On December 19th, 2018 my wife Marla and I celebrate our 25th wedding anniversary. I think that’s a big deal, so I decided to write something. The last time I wrote something for our anniversary was for our 19th, and is still one of my favourite things I’ve written. If you want, you can read that one here: My Champagne Anniversary
The Champagne Anniversary blog still says a lot about how I feel about our relationship, and relationships in general, so there’s no need to repeat that message here. Instead, in honour of this milestone anniversary, I’ve decided to tell the story of how we met. I’m a high-school teacher and the story is replete with high school drama, so it’s a favourite of my students and thus I have told it countless times over the years. Like any story that gets oft-retold, many of the facts morph with each retelling, and the memories of of telling the story get fused with the memories of the actual event, creating some sort of amalgamation of facts and feelings that nonetheless stands as true, to the extent that it represents one’s own perception of history.
Whatever the hell that means.
Just Your Average Nerdy Kid …
Marla and I met in 1986, when I was 17 and she was 16. But to properly tell the story, I need to paint a picture of who I was before we met, and to do that, I need to go back in time a bit further than that.
Growing up I clearly remember wondering how it would feel to know someone loved you. With the exception of my parents, and I guess my siblings, I couldn’t imagine it. Of course I knew my parents loved me – especially my mother – but what would it be like to be sure that someone else did? Romantically, I mean?
I can’t remember a time when I didn’t have a crush on someone. Some girl in my class, or from the neighbourhood where we lived, or from the summer camps I went to. I was a pretty shy kid, and would never dream of doing anything about these crushes. They were just silent admiration and fantasies of going out on dates, holding hands, and being “boyfriend and girlfriend”. These memories go back to before I was 8 years old for sure, though the exact ages are blurred now. I would watch television and movies and see couples in love and legitimately marvel at how the guy could possibly be certain about the girl’s feelings. I admit I didn’t think about this equation much from the female perspective. To me, females had their shit together in a way that males could never comprehend. They certainly never experienced the kind of doubt I was struggling with. They were models of self-confident perfection, while guys were basically just schmucks hoping to be lucky enough to have someone fall in love with them, while never being sure if that was even possible. Well, maybe not all guys. But certainly this guy.
Entering adolescence certain things became clear to me. First, I was not an athlete. I was a skinny asthmatic kid with what I sometimes used to think of as hyperactive empathy disorder (I have since come to realize it’s not a disorder at all – it’s a gift – if not a heavy one to bear sometimes). As such, I tended to steer away from intense competition, and didn’t have the natural grace or physical intelligence that some people seem to be born with. My strengths seemed to be in all things nerdy. I was good at school, good at video games, and good at watching Star Trek. I had friends with similar interests. We did not talk to girls – we had no idea how to. We had fun though! My friends and I spent almost the entire year of grade 7 coming to school each day dressed as, and in character of our favourite Star Trek crew members. I was Spock, complete with homemade communicator and scientific tricorder. I worked on pretending to be emotionless and logical. I lamented not being able to raise one eyebrow. I did not take myself too seriously. None of us did. It was just our way of having fun.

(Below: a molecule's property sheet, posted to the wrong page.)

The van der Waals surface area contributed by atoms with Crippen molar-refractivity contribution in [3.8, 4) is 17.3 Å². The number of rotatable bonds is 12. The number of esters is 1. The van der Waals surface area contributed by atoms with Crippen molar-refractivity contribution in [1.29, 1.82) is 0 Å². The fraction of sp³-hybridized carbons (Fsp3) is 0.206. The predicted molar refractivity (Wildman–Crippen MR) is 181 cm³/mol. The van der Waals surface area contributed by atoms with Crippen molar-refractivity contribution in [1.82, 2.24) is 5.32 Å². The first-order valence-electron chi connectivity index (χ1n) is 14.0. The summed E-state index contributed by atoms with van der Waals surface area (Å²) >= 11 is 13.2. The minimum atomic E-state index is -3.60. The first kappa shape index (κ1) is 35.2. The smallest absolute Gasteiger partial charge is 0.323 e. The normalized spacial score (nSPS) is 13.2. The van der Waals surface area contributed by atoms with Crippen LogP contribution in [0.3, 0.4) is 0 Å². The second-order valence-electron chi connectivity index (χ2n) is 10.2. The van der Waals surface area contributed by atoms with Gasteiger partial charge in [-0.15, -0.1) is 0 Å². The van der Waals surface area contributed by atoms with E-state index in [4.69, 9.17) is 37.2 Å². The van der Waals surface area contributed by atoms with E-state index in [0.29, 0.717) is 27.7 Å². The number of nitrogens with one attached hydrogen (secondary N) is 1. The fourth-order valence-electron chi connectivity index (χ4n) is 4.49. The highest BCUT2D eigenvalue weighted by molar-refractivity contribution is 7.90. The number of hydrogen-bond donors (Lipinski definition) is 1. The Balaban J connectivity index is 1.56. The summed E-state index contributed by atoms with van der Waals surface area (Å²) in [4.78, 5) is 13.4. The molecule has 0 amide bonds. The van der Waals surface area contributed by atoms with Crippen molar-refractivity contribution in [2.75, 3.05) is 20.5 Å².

When I was 13, my parents divorced. When I was 15, my mother decided to move from Calgary to Toronto. Starting a new school in grade 10 for someone like me was an adolescent nightmare. Fortunately my best friend Rob and his family also moved that summer, largely due to the fact that our mothers were friends as well. Rob and I spent essentially all of grade 10 together, still wondering if there would ever come a day when we could actually talk to girls. We certainly talked about them! Those weird, wonderful, remarkably composed humans who always seemed to know what they were doing were so far from our world, there literally seemed to be no way to make first contact (see what I did there? Star Trek reference). Think Raj from Big Bang Theory, but in real life. Also, Raj found he could talk to women if he had some alcohol – we didn’t drink, and in any case, it wouldn’t have worked.
The Tale of Raj and Saavik (or something like that)
Here’s a little anecdote I love to tell to illustrate just how nerdy and naive I was. In grade 11 I took a history course, with a teacher who liked to set up the desks in the classroom in a big U. My seat was at the tip of the U farthest from the door to the classroom. There was a girl in the class whose name I forget, but for the purpose of the story let’s say it was Saavik. I had a gigantic crush on Saavik. I thought she was the smartest, prettiest, funniest and coolest girl at the school (or at least in the history class). The high school I went to was public, but was in a Jewish neighbourhood, so a lot of the kids there were Jewish, as am I. Saavik was Jewish. I figured that was good, because in some altered reality where she and I got married and lived happily ever after, it would be good that we were both Jewish.
Anyway, Saavik sat across the U from me, with her friends. I used to try to divide my time roughly evenly between paying attention to the teacher and the classwork and admiring Saavik without seeming to. The old “stretch-and-scan-across-the-room-but-linger-3-nanoseconds-longer-as-your-eyes-pass-your-crush” gambit was a favourite. Sometimes I would think about what I might say if I ever found a way to talk to her.
Then I’d laugh at myself. Because, like, whatever buddy.
One day before class started I was sitting at my spot when Saavik got to class. Of course I knew she was in the room – I always knew. But I kept my cool (haha – me, cool). As she made her way to her seat something weird happened, which to this day I don’t have an explanation for. Maybe her friends weren’t there. Maybe she wanted to see the world from a different angle. Maybe she was temporarily taken over by aliens from another dimension wanting to run sociological experiments on human adolescents. In any case what she did was she started to make her way around the U toward my location.